Ladies dazzled with elaborate frocks and wide-rimmed sunhats with all the frills and trimmings and men were similarly outfitted with tailored jackets and bowties.
"It's fashion on top of fashion with a side of croquet," said William Henley, a 25-year patron, as he tipped his boater's hat.
Oh, and the Johnnies won the game, hosted at St. John's, 5-2.
The win came as no surprise since the midshipmen have only claimed victory five times in the match's 30-year history. Their last win was in 2005.
For many spectators, the outcome has become so predictable that the match itself is only a side attraction.
"It's about the wine, the food, the music, the camaraderie," said Jack Carey, another 25-year attendee, as he gestured to couples dancing along to tunes performed by Trident Brass, the Naval Academy's jazz band.
In fact, the most anticipated part of the day was awaiting the arrival of the St. John's team. In the past, the Johnnies have donned unusual uniforms such as Viking outfits and kilts. This year proved no exception, as the team ran out onto the field dressed as campus police.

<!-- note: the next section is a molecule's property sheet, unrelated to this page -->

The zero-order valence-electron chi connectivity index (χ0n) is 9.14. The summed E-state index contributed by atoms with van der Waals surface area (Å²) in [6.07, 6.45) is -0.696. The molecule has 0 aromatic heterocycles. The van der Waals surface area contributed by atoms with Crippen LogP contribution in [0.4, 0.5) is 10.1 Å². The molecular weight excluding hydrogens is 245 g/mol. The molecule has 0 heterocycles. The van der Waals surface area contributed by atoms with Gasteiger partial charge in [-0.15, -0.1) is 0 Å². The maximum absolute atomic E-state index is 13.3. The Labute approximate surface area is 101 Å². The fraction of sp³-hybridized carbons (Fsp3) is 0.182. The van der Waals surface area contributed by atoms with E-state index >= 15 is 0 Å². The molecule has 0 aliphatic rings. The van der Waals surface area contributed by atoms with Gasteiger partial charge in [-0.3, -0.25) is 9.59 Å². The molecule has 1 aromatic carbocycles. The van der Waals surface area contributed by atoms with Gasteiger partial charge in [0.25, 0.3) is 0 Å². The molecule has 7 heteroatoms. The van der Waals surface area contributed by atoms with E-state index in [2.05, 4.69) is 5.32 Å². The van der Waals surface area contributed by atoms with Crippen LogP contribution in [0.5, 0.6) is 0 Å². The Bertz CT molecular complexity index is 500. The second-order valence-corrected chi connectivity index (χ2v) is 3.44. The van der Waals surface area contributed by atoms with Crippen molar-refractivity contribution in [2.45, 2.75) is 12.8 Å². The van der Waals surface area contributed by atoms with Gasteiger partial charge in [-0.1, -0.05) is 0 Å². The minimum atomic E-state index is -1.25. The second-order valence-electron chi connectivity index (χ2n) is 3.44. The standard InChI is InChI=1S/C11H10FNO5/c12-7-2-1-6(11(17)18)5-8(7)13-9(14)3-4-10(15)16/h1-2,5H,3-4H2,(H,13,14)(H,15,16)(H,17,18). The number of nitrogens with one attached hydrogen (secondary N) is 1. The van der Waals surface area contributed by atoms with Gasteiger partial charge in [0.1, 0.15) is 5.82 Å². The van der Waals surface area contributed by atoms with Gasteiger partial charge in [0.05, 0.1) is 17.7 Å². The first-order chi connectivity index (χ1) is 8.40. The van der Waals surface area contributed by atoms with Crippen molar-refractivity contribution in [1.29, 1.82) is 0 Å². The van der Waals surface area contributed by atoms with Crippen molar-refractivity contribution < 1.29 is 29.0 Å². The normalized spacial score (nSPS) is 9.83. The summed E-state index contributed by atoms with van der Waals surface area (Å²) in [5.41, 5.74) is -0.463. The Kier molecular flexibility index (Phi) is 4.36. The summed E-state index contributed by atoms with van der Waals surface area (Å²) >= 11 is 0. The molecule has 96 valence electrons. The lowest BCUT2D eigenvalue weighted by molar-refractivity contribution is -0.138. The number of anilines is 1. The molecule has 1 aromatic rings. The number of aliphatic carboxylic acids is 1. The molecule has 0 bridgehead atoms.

Dressed in crisp white slacks and shirts emblazoned with a bright, yellow "N," the midshipmen were no slouches in the fashion department themselves.
"It's always fun to watch," said Jane Taylor, another spectator.
Keith Mays, a retired Navy captain, and his wife Brenda Mays attended the match for the first time on Saturday.
"How we haven't heard of this—it's incredible," Brenda Mays said.
Keith Mays was likewise impressed.
"The pageantry, the youthfulness—it's nice to see young people dressing up," he said.
And if Naval Academy student Erica Leinmiller has her way, the tradition will continue for many more years to come.
"It's certainly a social highlight of the year," she said.
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